"Ionian Dancing Girl," John William Godward, 1902, WikiArt photo, for this poem Ayté.
“Ionian Dancing Girl,” John William Godward, 1902, WikiArt photo, for this poem Ayté.

As debt-payment, servant came to us, not by
Household needs or wants. Known as Ayté,
She spoke no Greek, but Thracian, dialect not
Known to us. As promised for 100 drachmas,
She arrived by sailing ship from distant Abdera
To Athens, gifted to me, Rene, adult daughter
Of wealthy Stavros merchant family.

Of northern Ægean seashores, Ayté felt at ease
At my ocean villa skirting Salamina Mountain
Heights, woman who knew her duties better
Than I, since I bathed in unattended privacy
And self-dressed. Yet, Ayté caressed my body
With soapy sponges and with fragrant oils,
Such luxuries unaccustomed.

When satisfied with her adoring comforts,
I shooed Ayté away like flies on figs and fish,
Disappearing beyond diaphanous sheers
Given to melodic refrains in vexing Thracian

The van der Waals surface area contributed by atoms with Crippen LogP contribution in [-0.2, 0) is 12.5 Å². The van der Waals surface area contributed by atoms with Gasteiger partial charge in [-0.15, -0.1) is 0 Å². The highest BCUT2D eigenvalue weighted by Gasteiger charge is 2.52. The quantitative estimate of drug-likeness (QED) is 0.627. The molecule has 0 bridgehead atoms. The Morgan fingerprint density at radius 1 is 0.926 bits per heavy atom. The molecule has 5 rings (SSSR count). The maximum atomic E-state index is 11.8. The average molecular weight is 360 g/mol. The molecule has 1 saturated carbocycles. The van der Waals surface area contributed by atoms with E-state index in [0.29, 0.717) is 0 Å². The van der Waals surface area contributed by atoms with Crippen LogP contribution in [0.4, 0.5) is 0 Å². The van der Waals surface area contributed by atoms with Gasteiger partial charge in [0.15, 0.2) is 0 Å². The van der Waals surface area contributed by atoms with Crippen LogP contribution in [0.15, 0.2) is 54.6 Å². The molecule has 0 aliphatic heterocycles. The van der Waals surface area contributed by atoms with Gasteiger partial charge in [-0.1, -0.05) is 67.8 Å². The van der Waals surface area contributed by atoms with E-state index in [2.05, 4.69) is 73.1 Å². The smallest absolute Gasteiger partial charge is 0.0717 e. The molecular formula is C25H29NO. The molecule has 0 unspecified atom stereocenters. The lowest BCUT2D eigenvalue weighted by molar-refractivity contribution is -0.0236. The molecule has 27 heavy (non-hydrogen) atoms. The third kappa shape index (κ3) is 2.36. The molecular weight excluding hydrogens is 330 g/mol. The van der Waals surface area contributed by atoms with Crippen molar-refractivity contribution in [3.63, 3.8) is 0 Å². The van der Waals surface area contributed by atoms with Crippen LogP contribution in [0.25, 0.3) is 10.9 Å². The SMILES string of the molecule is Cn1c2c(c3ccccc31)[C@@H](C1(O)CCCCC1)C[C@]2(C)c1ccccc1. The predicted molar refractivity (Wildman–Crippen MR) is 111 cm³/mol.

Verse, dancing barefoot on breezy ocean
Balconies, oblivious to my presence or my
Condemning eyes and ears.

In cruel corners of my mind, I reckoned why
Her lord sold nimble-body Ayté into servi-
Tude, shackles abrading ankles and wrists.
Unfettered in my house, she composed poetry
On lengths of papyri, sacred script of gods and
Sages, heart of fire and flame, handmaiden
Blessed equally as possessed.

One sea-roaring night, Ayté appeared bedside,
Breasts unclad, desiring body warmth. Whilst
Sleeping as sisters twained, muses spoke, at
First murmuring words, then singing clarion
Clear. Gods eternal, maiden metamorphosed,
Gaze constant-fixed, chanting spirits wept,
Hundred frenzied tongues and lips.

"Gallo-Roman Women," Sir Lawrence Alma-Tadema, 1865, Wiki-Art photo.
“Gallo-Roman Women,” Sir Lawrence Alma-Tadema, 1865, Wiki-Art photo.

O! Ayté, my mysterious love, shrewd cambion,
Off-spring of succubus and mortal male, what
Specters enchant thee upon heaving seas, shores
Crashing, earth asunder lashed? Soul unhinged,
Never shall you be chained. Wingéd sprite, tem-
Pest tormented, dance within my yielding arms
On ocean sands and on our balconies.

Written in spirit of Ovid’s “Metamorphoses.”
For more on mythological succubus and cambions,
click here.

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